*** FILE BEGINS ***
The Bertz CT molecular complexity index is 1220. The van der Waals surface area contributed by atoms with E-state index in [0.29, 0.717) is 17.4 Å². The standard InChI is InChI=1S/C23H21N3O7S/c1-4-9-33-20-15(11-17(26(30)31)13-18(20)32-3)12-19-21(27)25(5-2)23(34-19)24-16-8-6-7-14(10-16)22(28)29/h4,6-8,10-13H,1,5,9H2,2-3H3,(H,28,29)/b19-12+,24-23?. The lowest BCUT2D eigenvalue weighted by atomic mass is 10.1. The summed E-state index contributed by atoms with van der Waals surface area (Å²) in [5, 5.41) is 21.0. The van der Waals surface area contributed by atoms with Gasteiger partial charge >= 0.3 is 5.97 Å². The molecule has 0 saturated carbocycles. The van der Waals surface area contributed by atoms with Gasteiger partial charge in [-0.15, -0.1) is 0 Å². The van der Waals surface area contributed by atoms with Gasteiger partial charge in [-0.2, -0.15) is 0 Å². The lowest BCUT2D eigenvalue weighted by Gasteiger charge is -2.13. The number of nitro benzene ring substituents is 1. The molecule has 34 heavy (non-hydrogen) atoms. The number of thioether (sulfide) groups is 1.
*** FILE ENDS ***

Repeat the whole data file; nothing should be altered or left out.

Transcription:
The Bertz CT molecular complexity index is 1220. The van der Waals surface area contributed by atoms with E-state index in [0.29, 0.717) is 17.4 Å². The standard InChI is InChI=1S/C23H21N3O7S/c1-4-9-33-20-15(11-17(26(30)31)13-18(20)32-3)12-19-21(27)25(5-2)23(34-19)24-16-8-6-7-14(10-16)22(28)29/h4,6-8,10-13H,1,5,9H2,2-3H3,(H,28,29)/b19-12+,24-23?. The lowest BCUT2D eigenvalue weighted by atomic mass is 10.1. The summed E-state index contributed by atoms with van der Waals surface area (Å²) in [5, 5.41) is 21.0. The van der Waals surface area contributed by atoms with Gasteiger partial charge >= 0.3 is 5.97 Å². The molecule has 0 saturated carbocycles. The van der Waals surface area contributed by atoms with Gasteiger partial charge in [-0.15, -0.1) is 0 Å². The van der Waals surface area contributed by atoms with Gasteiger partial charge in [-0.2, -0.15) is 0 Å². The lowest BCUT2D eigenvalue weighted by Gasteiger charge is -2.13. The number of nitro benzene ring substituents is 1. The molecule has 34 heavy (non-hydrogen) atoms. The number of thioether (sulfide) groups is 1.